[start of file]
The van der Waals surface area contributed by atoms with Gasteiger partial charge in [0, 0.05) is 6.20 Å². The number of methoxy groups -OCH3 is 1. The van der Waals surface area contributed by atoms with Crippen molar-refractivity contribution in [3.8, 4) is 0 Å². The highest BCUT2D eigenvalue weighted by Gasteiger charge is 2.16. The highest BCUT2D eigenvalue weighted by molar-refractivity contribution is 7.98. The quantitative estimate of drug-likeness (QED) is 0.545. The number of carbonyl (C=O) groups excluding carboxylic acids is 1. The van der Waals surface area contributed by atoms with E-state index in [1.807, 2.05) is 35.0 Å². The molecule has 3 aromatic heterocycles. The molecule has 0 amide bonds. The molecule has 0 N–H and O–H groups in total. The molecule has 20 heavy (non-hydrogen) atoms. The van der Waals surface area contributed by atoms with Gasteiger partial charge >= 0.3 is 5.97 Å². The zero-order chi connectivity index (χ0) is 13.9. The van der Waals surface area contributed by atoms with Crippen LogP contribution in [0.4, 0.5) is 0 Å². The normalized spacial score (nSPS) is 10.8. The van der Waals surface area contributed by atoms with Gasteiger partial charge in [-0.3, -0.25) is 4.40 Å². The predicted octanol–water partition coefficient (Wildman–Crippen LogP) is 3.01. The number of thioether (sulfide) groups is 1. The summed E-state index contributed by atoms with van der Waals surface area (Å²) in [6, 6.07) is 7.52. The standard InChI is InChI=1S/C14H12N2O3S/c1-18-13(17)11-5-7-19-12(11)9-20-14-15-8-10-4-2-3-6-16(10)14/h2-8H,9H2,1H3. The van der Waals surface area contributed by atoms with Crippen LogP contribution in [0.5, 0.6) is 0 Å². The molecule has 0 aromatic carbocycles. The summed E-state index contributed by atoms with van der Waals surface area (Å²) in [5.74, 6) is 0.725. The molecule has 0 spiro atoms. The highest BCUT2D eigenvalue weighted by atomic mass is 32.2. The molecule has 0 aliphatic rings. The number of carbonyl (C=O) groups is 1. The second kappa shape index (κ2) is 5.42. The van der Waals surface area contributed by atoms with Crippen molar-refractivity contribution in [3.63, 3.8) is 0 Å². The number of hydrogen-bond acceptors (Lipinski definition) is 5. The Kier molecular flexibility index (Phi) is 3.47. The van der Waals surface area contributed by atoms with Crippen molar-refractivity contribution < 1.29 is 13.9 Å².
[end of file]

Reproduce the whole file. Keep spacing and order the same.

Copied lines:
The van der Waals surface area contributed by atoms with Gasteiger partial charge in [0, 0.05) is 6.20 Å². The number of methoxy groups -OCH3 is 1. The van der Waals surface area contributed by atoms with Crippen molar-refractivity contribution in [3.8, 4) is 0 Å². The highest BCUT2D eigenvalue weighted by Gasteiger charge is 2.16. The highest BCUT2D eigenvalue weighted by molar-refractivity contribution is 7.98. The quantitative estimate of drug-likeness (QED) is 0.545. The number of carbonyl (C=O) groups excluding carboxylic acids is 1. The van der Waals surface area contributed by atoms with E-state index in [1.807, 2.05) is 35.0 Å². The molecule has 3 aromatic heterocycles. The molecule has 0 amide bonds. The molecule has 0 N–H and O–H groups in total. The molecule has 20 heavy (non-hydrogen) atoms. The van der Waals surface area contributed by atoms with Gasteiger partial charge >= 0.3 is 5.97 Å². The zero-order chi connectivity index (χ0) is 13.9. The van der Waals surface area contributed by atoms with Crippen LogP contribution in [0.4, 0.5) is 0 Å². The normalized spacial score (nSPS) is 10.8. The van der Waals surface area contributed by atoms with Gasteiger partial charge in [-0.3, -0.25) is 4.40 Å². The predicted octanol–water partition coefficient (Wildman–Crippen LogP) is 3.01. The number of thioether (sulfide) groups is 1. The summed E-state index contributed by atoms with van der Waals surface area (Å²) in [6, 6.07) is 7.52. The standard InChI is InChI=1S/C14H12N2O3S/c1-18-13(17)11-5-7-19-12(11)9-20-14-15-8-10-4-2-3-6-16(10)14/h2-8H,9H2,1H3. The van der Waals surface area contributed by atoms with Crippen LogP contribution in [0.5, 0.6) is 0 Å². The molecule has 0 aromatic carbocycles. The summed E-state index contributed by atoms with van der Waals surface area (Å²) in [5.74, 6) is 0.725. The molecule has 0 spiro atoms. The highest BCUT2D eigenvalue weighted by atomic mass is 32.2. The molecule has 0 aliphatic rings. The number of carbonyl (C=O) groups is 1. The second kappa shape index (κ2) is 5.42. The van der Waals surface area contributed by atoms with Crippen molar-refractivity contribution in [3.63, 3.8) is 0 Å². The number of hydrogen-bond acceptors (Lipinski definition) is 5. The Kier molecular flexibility index (Phi) is 3.47. The van der Waals surface area contributed by atoms with Crippen molar-refractivity contribution < 1.29 is 13.9 Å².